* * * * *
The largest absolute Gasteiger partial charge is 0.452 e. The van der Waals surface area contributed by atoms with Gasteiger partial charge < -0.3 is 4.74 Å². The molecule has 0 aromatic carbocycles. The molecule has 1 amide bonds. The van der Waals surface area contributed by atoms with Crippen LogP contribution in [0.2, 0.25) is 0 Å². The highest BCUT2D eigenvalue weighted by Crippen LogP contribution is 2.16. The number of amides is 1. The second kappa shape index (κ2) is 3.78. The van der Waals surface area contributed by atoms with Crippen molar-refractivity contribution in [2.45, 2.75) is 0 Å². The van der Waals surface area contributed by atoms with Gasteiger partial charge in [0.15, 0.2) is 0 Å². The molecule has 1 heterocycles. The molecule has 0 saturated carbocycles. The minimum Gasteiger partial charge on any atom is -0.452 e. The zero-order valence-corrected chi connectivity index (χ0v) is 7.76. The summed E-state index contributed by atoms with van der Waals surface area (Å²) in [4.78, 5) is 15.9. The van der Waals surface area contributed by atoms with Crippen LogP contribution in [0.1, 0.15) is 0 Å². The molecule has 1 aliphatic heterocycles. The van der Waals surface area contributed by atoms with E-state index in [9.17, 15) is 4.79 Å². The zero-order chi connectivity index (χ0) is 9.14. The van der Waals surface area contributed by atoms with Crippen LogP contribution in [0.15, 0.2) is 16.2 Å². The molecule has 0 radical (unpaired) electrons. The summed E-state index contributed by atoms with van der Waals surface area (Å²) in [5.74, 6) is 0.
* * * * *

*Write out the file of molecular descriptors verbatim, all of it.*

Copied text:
The largest absolute Gasteiger partial charge is 0.452 e. The van der Waals surface area contributed by atoms with Gasteiger partial charge < -0.3 is 4.74 Å². The molecule has 0 aromatic carbocycles. The molecule has 1 amide bonds. The van der Waals surface area contributed by atoms with Crippen LogP contribution in [0.2, 0.25) is 0 Å². The highest BCUT2D eigenvalue weighted by Crippen LogP contribution is 2.16. The number of amides is 1. The second kappa shape index (κ2) is 3.78. The van der Waals surface area contributed by atoms with Crippen molar-refractivity contribution in [2.45, 2.75) is 0 Å². The van der Waals surface area contributed by atoms with Gasteiger partial charge in [0.15, 0.2) is 0 Å². The molecule has 1 heterocycles. The molecule has 0 saturated carbocycles. The minimum Gasteiger partial charge on any atom is -0.452 e. The zero-order valence-corrected chi connectivity index (χ0v) is 7.76. The summed E-state index contributed by atoms with van der Waals surface area (Å²) in [4.78, 5) is 15.9. The van der Waals surface area contributed by atoms with Crippen LogP contribution in [0.1, 0.15) is 0 Å². The molecule has 1 aliphatic heterocycles. The van der Waals surface area contributed by atoms with E-state index in [9.17, 15) is 4.79 Å². The zero-order chi connectivity index (χ0) is 9.14. The van der Waals surface area contributed by atoms with Crippen LogP contribution in [0.15, 0.2) is 16.2 Å². The molecule has 0 radical (unpaired) electrons. The summed E-state index contributed by atoms with van der Waals surface area (Å²) in [5.74, 6) is 0.